“A popular image of the Hindu god Shiva, showing how he subdued 10,000 heretics by dancing on the demon of ignorance.”
This was actually from an exhibit about angels but this was the only picture that really turned out.

There was also this really big room where there were lots of artifacts from different religions displayed and it kind of talked about the way different religions address aspects of life from birth to death.

As someone who grew up with religious books from only one religion, I found it really interesting to see some examples of books teaching children about other religions.
This was a missionary poster used by Christian missionaries in China. “This one was used by Reverend Doctor MacKenzie in Manchuria in the 1930s…. The four picture titles are: A blind man gains his sight (top left), Preach the Gospel to the poverty stricken (top right), Suffer oppression and gain true freedom (bottom left), Proclaim liberty to the captives (bottom right)”
“Despite the danger, some Jews continued to practice their faith in the death camps. This prayer book was presented by a survivor, Reverend Levy who lived in Glasgow until his death in 2009.”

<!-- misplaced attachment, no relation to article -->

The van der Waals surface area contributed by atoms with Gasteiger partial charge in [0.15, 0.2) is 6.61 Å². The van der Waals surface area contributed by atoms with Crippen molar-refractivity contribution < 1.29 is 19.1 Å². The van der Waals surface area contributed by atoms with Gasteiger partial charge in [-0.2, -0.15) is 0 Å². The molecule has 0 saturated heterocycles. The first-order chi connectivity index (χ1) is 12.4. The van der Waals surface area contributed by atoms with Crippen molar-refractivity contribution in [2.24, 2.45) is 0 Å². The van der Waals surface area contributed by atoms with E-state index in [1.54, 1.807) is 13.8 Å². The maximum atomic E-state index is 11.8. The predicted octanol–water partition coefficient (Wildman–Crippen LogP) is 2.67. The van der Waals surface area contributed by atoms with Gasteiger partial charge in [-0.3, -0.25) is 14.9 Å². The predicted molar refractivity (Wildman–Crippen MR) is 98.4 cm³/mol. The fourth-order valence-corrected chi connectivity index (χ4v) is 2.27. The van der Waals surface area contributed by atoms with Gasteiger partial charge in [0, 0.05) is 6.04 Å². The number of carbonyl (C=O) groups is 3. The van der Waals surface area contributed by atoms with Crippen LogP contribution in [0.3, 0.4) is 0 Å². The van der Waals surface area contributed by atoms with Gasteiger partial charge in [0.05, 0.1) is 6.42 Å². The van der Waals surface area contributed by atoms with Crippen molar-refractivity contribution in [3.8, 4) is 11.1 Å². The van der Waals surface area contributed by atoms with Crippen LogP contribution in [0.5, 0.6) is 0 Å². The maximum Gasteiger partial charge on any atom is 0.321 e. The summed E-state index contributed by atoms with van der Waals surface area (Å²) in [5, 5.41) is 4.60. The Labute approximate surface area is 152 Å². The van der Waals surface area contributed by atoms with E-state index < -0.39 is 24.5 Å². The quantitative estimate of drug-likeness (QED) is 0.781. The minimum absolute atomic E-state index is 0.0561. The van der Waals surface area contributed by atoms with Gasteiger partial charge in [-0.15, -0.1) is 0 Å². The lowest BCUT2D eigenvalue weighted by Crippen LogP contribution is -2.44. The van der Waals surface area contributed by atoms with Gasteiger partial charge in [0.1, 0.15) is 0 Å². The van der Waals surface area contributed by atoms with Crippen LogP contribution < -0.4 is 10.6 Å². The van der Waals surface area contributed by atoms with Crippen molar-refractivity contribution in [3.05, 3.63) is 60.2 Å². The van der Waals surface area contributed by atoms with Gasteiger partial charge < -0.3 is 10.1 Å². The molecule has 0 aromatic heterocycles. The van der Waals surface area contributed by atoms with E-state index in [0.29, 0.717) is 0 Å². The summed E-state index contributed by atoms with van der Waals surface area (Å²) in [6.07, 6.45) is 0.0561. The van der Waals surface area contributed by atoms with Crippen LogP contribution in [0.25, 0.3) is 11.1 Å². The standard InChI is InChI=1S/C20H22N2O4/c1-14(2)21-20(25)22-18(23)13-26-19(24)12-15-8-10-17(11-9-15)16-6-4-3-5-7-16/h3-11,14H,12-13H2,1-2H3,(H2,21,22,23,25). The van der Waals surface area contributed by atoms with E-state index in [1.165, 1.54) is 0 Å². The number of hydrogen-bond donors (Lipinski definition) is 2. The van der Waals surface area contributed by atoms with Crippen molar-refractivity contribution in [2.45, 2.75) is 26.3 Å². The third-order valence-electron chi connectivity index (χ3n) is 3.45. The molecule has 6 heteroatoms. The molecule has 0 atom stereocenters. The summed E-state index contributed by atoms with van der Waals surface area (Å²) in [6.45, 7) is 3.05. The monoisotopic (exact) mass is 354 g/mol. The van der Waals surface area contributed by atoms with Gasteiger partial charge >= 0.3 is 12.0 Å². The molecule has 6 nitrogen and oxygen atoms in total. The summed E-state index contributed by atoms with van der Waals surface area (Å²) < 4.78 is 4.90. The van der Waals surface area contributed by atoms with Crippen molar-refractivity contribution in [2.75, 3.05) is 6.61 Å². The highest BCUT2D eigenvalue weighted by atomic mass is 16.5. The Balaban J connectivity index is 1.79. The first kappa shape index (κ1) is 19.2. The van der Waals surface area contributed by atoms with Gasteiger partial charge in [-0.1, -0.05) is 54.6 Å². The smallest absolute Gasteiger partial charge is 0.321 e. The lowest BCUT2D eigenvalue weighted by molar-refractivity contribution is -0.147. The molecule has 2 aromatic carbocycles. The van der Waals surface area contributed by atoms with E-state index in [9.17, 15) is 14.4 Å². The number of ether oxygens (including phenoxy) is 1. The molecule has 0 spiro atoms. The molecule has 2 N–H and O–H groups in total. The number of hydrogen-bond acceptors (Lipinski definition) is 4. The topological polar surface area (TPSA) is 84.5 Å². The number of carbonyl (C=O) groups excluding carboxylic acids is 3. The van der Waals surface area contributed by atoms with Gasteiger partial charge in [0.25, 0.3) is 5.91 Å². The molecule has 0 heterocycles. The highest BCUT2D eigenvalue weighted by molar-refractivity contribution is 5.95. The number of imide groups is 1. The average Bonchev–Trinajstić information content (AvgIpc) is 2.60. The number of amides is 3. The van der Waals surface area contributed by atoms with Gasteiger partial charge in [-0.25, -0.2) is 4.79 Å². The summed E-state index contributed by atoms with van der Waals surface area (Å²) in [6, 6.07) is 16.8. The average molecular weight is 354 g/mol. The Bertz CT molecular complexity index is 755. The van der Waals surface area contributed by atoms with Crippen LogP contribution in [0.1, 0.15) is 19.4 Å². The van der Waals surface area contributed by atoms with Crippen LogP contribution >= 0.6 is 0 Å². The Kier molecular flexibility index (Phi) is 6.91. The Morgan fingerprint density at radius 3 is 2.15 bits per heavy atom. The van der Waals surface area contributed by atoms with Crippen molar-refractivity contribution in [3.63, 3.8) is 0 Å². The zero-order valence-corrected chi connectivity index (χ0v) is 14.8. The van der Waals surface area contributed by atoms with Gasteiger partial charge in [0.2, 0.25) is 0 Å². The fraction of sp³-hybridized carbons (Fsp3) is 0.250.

Hopefully you enjoyed this little journey through the museum with me. There was obviously much more than these few pictures could depict but most of it was behind glass which made picture taking difficult. It was definitely not a perfect museum but I really appreciated what they were trying to do. I will leave you with this sign I found which gave me some hope for humanity.


“Glasgow Forum of Faiths Declaration:

“The Glasgow Forum of Faiths was launched in 2002 by Glasgow City Council to promote friendship and understanding between people of different faiths.

“The forum was set up in response to the September 11th attacks in America and the war against terrorism. It aims to reduce tensions caused by international unrest and work for harmony and peaceful co-existence in our local communities. The Lord Provost of Glasgow chairs the group.”